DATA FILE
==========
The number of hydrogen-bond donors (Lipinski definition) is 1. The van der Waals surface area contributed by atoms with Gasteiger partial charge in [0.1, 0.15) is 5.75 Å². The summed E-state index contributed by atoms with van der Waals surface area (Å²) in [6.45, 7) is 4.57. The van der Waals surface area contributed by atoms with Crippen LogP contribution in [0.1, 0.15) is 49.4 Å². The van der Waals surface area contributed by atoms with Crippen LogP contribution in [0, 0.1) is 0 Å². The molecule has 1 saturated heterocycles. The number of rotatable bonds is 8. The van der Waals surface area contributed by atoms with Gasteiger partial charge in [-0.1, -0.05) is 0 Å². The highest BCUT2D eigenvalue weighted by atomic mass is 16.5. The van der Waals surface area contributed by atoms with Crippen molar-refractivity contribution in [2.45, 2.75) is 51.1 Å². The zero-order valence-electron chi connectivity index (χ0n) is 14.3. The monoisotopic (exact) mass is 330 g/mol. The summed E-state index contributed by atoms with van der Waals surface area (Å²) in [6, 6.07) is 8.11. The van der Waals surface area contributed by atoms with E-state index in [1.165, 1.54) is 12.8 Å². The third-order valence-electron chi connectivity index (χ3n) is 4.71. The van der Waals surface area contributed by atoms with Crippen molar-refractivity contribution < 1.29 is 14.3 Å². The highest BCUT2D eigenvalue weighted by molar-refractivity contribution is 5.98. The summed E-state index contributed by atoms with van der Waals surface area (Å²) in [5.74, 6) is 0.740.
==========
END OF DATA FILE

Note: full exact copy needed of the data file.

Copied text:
The number of hydrogen-bond donors (Lipinski definition) is 1. The van der Waals surface area contributed by atoms with Gasteiger partial charge in [0.1, 0.15) is 5.75 Å². The summed E-state index contributed by atoms with van der Waals surface area (Å²) in [6.45, 7) is 4.57. The van der Waals surface area contributed by atoms with Crippen LogP contribution in [0.1, 0.15) is 49.4 Å². The van der Waals surface area contributed by atoms with Crippen LogP contribution in [0, 0.1) is 0 Å². The molecule has 1 saturated heterocycles. The number of rotatable bonds is 8. The van der Waals surface area contributed by atoms with Gasteiger partial charge in [-0.1, -0.05) is 0 Å². The highest BCUT2D eigenvalue weighted by atomic mass is 16.5. The van der Waals surface area contributed by atoms with Crippen molar-refractivity contribution in [2.45, 2.75) is 51.1 Å². The zero-order valence-electron chi connectivity index (χ0n) is 14.3. The monoisotopic (exact) mass is 330 g/mol. The summed E-state index contributed by atoms with van der Waals surface area (Å²) in [6, 6.07) is 8.11. The van der Waals surface area contributed by atoms with E-state index in [1.165, 1.54) is 12.8 Å². The third-order valence-electron chi connectivity index (χ3n) is 4.71. The van der Waals surface area contributed by atoms with Crippen molar-refractivity contribution < 1.29 is 14.3 Å². The highest BCUT2D eigenvalue weighted by molar-refractivity contribution is 5.98. The summed E-state index contributed by atoms with van der Waals surface area (Å²) in [5.74, 6) is 0.740.